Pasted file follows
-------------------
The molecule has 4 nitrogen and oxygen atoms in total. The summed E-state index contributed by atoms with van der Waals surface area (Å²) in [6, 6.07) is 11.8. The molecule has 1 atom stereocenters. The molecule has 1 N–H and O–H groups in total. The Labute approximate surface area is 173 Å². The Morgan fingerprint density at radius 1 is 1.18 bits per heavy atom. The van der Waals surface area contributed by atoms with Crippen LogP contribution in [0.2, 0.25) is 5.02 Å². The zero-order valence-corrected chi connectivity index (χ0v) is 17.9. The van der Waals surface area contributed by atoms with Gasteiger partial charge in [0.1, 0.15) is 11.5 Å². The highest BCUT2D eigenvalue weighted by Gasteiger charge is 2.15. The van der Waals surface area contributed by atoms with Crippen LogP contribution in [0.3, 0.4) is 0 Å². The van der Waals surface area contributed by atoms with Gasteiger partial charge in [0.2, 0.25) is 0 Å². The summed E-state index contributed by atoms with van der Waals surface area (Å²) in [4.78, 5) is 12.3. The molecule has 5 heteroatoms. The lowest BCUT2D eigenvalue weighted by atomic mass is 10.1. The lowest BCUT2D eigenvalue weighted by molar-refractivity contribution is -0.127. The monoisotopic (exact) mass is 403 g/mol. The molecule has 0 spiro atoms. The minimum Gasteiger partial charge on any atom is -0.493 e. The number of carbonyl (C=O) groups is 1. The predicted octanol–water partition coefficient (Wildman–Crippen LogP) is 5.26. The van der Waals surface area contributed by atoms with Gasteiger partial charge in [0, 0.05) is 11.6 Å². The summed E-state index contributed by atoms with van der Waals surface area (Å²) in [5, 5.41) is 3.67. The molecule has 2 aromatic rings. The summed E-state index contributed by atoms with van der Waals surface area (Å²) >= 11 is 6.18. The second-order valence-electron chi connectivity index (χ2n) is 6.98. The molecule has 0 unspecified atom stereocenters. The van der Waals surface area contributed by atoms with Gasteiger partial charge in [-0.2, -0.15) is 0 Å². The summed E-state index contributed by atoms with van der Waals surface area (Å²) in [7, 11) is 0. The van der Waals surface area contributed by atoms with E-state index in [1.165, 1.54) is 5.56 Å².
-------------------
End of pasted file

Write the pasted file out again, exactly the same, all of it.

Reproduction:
The molecule has 4 nitrogen and oxygen atoms in total. The summed E-state index contributed by atoms with van der Waals surface area (Å²) in [6, 6.07) is 11.8. The molecule has 1 atom stereocenters. The molecule has 1 N–H and O–H groups in total. The Labute approximate surface area is 173 Å². The Morgan fingerprint density at radius 1 is 1.18 bits per heavy atom. The van der Waals surface area contributed by atoms with Crippen LogP contribution in [0.2, 0.25) is 5.02 Å². The zero-order valence-corrected chi connectivity index (χ0v) is 17.9. The van der Waals surface area contributed by atoms with Gasteiger partial charge in [0.1, 0.15) is 11.5 Å². The highest BCUT2D eigenvalue weighted by Gasteiger charge is 2.15. The van der Waals surface area contributed by atoms with Crippen LogP contribution in [0.3, 0.4) is 0 Å². The van der Waals surface area contributed by atoms with Gasteiger partial charge in [0.2, 0.25) is 0 Å². The summed E-state index contributed by atoms with van der Waals surface area (Å²) in [4.78, 5) is 12.3. The molecule has 5 heteroatoms. The lowest BCUT2D eigenvalue weighted by atomic mass is 10.1. The lowest BCUT2D eigenvalue weighted by molar-refractivity contribution is -0.127. The monoisotopic (exact) mass is 403 g/mol. The molecule has 0 spiro atoms. The minimum Gasteiger partial charge on any atom is -0.493 e. The number of carbonyl (C=O) groups is 1. The predicted octanol–water partition coefficient (Wildman–Crippen LogP) is 5.26. The van der Waals surface area contributed by atoms with Gasteiger partial charge in [0, 0.05) is 11.6 Å². The summed E-state index contributed by atoms with van der Waals surface area (Å²) in [5, 5.41) is 3.67. The molecule has 2 aromatic rings. The summed E-state index contributed by atoms with van der Waals surface area (Å²) >= 11 is 6.18. The second-order valence-electron chi connectivity index (χ2n) is 6.98. The molecule has 0 unspecified atom stereocenters. The van der Waals surface area contributed by atoms with Gasteiger partial charge in [-0.2, -0.15) is 0 Å². The summed E-state index contributed by atoms with van der Waals surface area (Å²) in [7, 11) is 0. The van der Waals surface area contributed by atoms with E-state index in [1.165, 1.54) is 5.56 Å².